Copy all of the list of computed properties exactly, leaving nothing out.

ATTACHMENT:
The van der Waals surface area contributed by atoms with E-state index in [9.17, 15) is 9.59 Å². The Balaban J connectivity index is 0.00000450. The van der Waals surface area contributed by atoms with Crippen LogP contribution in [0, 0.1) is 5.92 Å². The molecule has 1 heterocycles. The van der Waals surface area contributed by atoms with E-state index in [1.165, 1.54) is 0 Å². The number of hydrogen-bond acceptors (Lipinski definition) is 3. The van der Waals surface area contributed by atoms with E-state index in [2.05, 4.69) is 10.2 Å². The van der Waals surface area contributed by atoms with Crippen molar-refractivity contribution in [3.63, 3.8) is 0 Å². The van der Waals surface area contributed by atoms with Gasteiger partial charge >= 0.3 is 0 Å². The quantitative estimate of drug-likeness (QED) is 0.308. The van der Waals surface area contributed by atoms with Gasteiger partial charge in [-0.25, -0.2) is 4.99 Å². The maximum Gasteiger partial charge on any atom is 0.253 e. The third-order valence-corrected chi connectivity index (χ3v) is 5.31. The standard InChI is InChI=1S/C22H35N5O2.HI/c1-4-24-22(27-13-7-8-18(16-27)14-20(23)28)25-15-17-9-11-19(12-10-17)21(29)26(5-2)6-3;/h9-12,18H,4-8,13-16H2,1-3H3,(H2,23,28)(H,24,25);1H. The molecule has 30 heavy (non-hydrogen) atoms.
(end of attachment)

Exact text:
The van der Waals surface area contributed by atoms with E-state index in [9.17, 15) is 9.59 Å². The Balaban J connectivity index is 0.00000450. The van der Waals surface area contributed by atoms with Crippen LogP contribution in [0, 0.1) is 5.92 Å². The molecule has 1 heterocycles. The van der Waals surface area contributed by atoms with E-state index in [1.165, 1.54) is 0 Å². The number of hydrogen-bond acceptors (Lipinski definition) is 3. The van der Waals surface area contributed by atoms with E-state index in [2.05, 4.69) is 10.2 Å². The van der Waals surface area contributed by atoms with Crippen molar-refractivity contribution in [3.63, 3.8) is 0 Å². The van der Waals surface area contributed by atoms with Gasteiger partial charge >= 0.3 is 0 Å². The quantitative estimate of drug-likeness (QED) is 0.308. The van der Waals surface area contributed by atoms with Gasteiger partial charge in [-0.25, -0.2) is 4.99 Å². The maximum Gasteiger partial charge on any atom is 0.253 e. The third-order valence-corrected chi connectivity index (χ3v) is 5.31. The standard InChI is InChI=1S/C22H35N5O2.HI/c1-4-24-22(27-13-7-8-18(16-27)14-20(23)28)25-15-17-9-11-19(12-10-17)21(29)26(5-2)6-3;/h9-12,18H,4-8,13-16H2,1-3H3,(H2,23,28)(H,24,25);1H. The molecule has 30 heavy (non-hydrogen) atoms.